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Kingdom of Priests

My Beliefnet colleague and friend Rod Dreher notes the return to Christianity of A.N. Wilson, a writer I’ve long admired greatly. He’s a novelist, biographer, and literary editor. Rod is glad and I am too but I’m more interested in the seeming side note, given in Wilson’s interview with the New Stateman, that he’s also come out as a bit of a Darwin doubter, or at least a skeptic.

More than a few people in prestige circles are bold enough to call themselves believers in God, whether as a Christian or a Jew. Far fewer are bold enough to go where Wilson goes when the interviewer asks, “Can you love God and agree with Darwin?”

I think you can love God and agree with the author of The Voyage of the Beagle, the Earth Worm, and most of the Origin of Species.

The Descent of Man, with its talk of savages, its belief that black people are more primitive than white people, and much nonsense besides, is an offence to the intelligence — and is obviously incompatible with Christianity.

I think the jury is out about whether the theory of natural selection as defined by neo-Darwinians is true, and whether serious scientific doubts, as expressed in a new book Why Us? by James Le Fanu, deserve to be taken seriously. For example, does the discovery of the complex structure of DNA and the growth in knowledge in genetics require a rethink of Darwinian “gradualism”? But these are scientific rather than religious questions.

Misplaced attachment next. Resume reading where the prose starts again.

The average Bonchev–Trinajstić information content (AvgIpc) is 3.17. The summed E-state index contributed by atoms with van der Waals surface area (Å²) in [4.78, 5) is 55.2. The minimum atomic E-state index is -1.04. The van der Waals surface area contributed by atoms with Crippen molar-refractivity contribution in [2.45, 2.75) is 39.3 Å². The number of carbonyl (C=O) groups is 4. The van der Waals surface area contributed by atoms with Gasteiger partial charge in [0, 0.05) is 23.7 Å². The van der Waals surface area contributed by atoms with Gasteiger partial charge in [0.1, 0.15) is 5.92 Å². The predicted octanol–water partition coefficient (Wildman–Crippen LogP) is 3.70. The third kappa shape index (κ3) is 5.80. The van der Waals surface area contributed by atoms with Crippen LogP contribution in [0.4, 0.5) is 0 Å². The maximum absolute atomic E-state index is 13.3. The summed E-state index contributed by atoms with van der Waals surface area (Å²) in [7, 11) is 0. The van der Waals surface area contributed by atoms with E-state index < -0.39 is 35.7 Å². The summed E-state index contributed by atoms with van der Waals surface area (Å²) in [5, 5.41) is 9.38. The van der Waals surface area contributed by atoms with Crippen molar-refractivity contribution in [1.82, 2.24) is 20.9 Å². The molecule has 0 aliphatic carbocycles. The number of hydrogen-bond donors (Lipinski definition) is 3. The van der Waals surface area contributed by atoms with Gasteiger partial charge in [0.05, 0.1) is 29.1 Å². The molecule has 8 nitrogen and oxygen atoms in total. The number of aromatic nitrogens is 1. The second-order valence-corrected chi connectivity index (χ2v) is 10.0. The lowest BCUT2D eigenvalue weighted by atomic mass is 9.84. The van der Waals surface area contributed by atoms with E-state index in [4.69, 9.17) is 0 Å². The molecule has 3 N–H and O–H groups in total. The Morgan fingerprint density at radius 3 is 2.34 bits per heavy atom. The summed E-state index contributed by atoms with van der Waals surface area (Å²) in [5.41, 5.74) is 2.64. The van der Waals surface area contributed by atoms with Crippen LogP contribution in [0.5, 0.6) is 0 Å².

Why does it matter so much to me?


There are two poles or stakes that lift, sustain and ground Biblical faith, and they are both alluded to in the sanctification over wine (Kiddush) that Jews recite weekly on the Sabbath Eve. We say it standing up because witnesses in Jewish law testify while standing on their feet. These are basic ideas. They are a) that God created the world and all the life in it, and never mind the details for now; and b) that He brought the Jews out of Egyptian slavery. In simplest terms, these ideas encapsulate the basics of theism: that God is involved intimately in both natural history and human experience, guiding and directing each.

That’s why I always find it newsworthy when a prominent person, Jewish or not, who previously seemed to be on the other side, or who you would assume was on the other side, turns out be a sympathizer with one of those twin pillars of Biblical religion.

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